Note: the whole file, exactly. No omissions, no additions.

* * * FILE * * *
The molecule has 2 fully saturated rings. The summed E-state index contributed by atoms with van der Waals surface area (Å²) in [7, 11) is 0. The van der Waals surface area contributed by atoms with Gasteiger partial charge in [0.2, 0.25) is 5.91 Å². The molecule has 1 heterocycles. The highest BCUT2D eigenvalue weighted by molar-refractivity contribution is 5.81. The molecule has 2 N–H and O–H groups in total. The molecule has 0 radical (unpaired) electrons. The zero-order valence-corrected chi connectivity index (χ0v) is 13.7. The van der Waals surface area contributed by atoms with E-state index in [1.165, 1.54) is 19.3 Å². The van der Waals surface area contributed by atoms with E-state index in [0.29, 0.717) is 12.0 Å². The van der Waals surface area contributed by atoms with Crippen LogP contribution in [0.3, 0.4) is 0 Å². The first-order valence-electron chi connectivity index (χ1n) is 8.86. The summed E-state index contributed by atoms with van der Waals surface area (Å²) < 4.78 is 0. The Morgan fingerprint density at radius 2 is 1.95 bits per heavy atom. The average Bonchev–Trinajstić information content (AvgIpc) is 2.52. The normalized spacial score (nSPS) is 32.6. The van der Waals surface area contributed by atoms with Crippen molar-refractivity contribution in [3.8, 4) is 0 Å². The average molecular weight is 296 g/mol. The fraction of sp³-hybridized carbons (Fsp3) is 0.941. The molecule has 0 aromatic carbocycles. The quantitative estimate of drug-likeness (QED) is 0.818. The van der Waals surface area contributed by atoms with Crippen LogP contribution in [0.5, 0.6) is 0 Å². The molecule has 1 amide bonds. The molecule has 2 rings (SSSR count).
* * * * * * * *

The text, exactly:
The molecule has 2 fully saturated rings. The summed E-state index contributed by atoms with van der Waals surface area (Å²) in [7, 11) is 0. The van der Waals surface area contributed by atoms with Gasteiger partial charge in [0.2, 0.25) is 5.91 Å². The molecule has 1 heterocycles. The highest BCUT2D eigenvalue weighted by molar-refractivity contribution is 5.81. The molecule has 2 N–H and O–H groups in total. The molecule has 0 radical (unpaired) electrons. The zero-order valence-corrected chi connectivity index (χ0v) is 13.7. The van der Waals surface area contributed by atoms with E-state index in [1.165, 1.54) is 19.3 Å². The van der Waals surface area contributed by atoms with E-state index in [0.29, 0.717) is 12.0 Å². The van der Waals surface area contributed by atoms with Crippen LogP contribution in [0.3, 0.4) is 0 Å². The first-order valence-electron chi connectivity index (χ1n) is 8.86. The summed E-state index contributed by atoms with van der Waals surface area (Å²) < 4.78 is 0. The Morgan fingerprint density at radius 2 is 1.95 bits per heavy atom. The average Bonchev–Trinajstić information content (AvgIpc) is 2.52. The normalized spacial score (nSPS) is 32.6. The van der Waals surface area contributed by atoms with Crippen molar-refractivity contribution in [3.8, 4) is 0 Å². The average molecular weight is 296 g/mol. The fraction of sp³-hybridized carbons (Fsp3) is 0.941. The molecule has 0 aromatic carbocycles. The quantitative estimate of drug-likeness (QED) is 0.818. The van der Waals surface area contributed by atoms with Crippen LogP contribution in [0.5, 0.6) is 0 Å². The molecule has 1 amide bonds. The molecule has 2 rings (SSSR count).